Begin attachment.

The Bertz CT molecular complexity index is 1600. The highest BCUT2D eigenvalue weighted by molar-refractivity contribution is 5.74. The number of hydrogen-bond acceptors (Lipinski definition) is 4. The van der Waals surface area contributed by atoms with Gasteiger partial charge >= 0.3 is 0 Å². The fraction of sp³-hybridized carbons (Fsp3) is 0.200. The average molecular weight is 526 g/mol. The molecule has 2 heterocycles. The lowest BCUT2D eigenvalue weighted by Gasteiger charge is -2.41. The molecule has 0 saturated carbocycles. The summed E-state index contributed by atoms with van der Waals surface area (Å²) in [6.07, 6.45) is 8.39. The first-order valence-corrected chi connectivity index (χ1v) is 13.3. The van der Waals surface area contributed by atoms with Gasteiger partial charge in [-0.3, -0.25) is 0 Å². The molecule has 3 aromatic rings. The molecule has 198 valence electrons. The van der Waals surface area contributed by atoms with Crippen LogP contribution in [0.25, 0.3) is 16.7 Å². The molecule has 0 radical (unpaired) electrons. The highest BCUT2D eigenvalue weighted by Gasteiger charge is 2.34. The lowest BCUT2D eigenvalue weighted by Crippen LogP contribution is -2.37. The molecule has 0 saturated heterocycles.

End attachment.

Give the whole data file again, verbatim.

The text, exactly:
The Bertz CT molecular complexity index is 1600. The highest BCUT2D eigenvalue weighted by molar-refractivity contribution is 5.74. The number of hydrogen-bond acceptors (Lipinski definition) is 4. The van der Waals surface area contributed by atoms with Gasteiger partial charge >= 0.3 is 0 Å². The fraction of sp³-hybridized carbons (Fsp3) is 0.200. The average molecular weight is 526 g/mol. The molecule has 2 heterocycles. The lowest BCUT2D eigenvalue weighted by Gasteiger charge is -2.41. The molecule has 0 saturated carbocycles. The summed E-state index contributed by atoms with van der Waals surface area (Å²) in [6.07, 6.45) is 8.39. The first-order valence-corrected chi connectivity index (χ1v) is 13.3. The van der Waals surface area contributed by atoms with Gasteiger partial charge in [-0.3, -0.25) is 0 Å². The molecule has 3 aromatic rings. The molecule has 198 valence electrons. The van der Waals surface area contributed by atoms with Crippen LogP contribution in [0.25, 0.3) is 16.7 Å². The molecule has 0 radical (unpaired) electrons. The highest BCUT2D eigenvalue weighted by Gasteiger charge is 2.34. The lowest BCUT2D eigenvalue weighted by Crippen LogP contribution is -2.37. The molecule has 0 saturated heterocycles.